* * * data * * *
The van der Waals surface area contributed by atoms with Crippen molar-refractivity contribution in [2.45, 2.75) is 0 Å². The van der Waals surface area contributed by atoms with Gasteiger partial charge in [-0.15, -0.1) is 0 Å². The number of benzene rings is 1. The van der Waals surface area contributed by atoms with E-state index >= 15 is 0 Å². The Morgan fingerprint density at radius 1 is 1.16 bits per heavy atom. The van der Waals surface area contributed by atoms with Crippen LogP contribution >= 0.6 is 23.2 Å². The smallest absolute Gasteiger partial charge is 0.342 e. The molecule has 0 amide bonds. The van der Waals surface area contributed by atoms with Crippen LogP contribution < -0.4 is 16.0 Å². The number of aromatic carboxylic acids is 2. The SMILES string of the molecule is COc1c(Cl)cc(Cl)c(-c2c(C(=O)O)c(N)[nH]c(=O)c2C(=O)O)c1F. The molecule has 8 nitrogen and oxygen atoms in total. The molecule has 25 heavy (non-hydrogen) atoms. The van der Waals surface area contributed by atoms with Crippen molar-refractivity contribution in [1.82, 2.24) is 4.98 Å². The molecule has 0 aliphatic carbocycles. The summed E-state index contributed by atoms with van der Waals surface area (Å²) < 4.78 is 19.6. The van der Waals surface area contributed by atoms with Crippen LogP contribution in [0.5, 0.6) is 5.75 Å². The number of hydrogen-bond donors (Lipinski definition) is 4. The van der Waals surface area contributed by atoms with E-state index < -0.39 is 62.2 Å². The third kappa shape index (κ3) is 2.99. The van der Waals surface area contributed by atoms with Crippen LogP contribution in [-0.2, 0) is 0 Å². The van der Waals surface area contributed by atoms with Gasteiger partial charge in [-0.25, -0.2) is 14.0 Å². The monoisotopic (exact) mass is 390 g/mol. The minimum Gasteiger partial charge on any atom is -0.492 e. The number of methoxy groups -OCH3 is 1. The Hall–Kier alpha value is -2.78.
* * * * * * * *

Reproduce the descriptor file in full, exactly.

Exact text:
The van der Waals surface area contributed by atoms with Crippen molar-refractivity contribution in [2.45, 2.75) is 0 Å². The van der Waals surface area contributed by atoms with Gasteiger partial charge in [-0.15, -0.1) is 0 Å². The number of benzene rings is 1. The van der Waals surface area contributed by atoms with E-state index >= 15 is 0 Å². The Morgan fingerprint density at radius 1 is 1.16 bits per heavy atom. The van der Waals surface area contributed by atoms with Crippen LogP contribution >= 0.6 is 23.2 Å². The smallest absolute Gasteiger partial charge is 0.342 e. The molecule has 0 amide bonds. The van der Waals surface area contributed by atoms with Crippen LogP contribution < -0.4 is 16.0 Å². The number of aromatic carboxylic acids is 2. The SMILES string of the molecule is COc1c(Cl)cc(Cl)c(-c2c(C(=O)O)c(N)[nH]c(=O)c2C(=O)O)c1F. The molecule has 8 nitrogen and oxygen atoms in total. The molecule has 25 heavy (non-hydrogen) atoms. The van der Waals surface area contributed by atoms with Crippen molar-refractivity contribution in [1.82, 2.24) is 4.98 Å². The molecule has 0 aliphatic carbocycles. The summed E-state index contributed by atoms with van der Waals surface area (Å²) < 4.78 is 19.6. The van der Waals surface area contributed by atoms with Crippen LogP contribution in [0.5, 0.6) is 5.75 Å². The number of hydrogen-bond donors (Lipinski definition) is 4. The van der Waals surface area contributed by atoms with E-state index < -0.39 is 62.2 Å². The third kappa shape index (κ3) is 2.99. The van der Waals surface area contributed by atoms with Crippen LogP contribution in [-0.2, 0) is 0 Å². The van der Waals surface area contributed by atoms with Gasteiger partial charge in [-0.25, -0.2) is 14.0 Å². The monoisotopic (exact) mass is 390 g/mol. The minimum Gasteiger partial charge on any atom is -0.492 e. The number of methoxy groups -OCH3 is 1. The Hall–Kier alpha value is -2.78.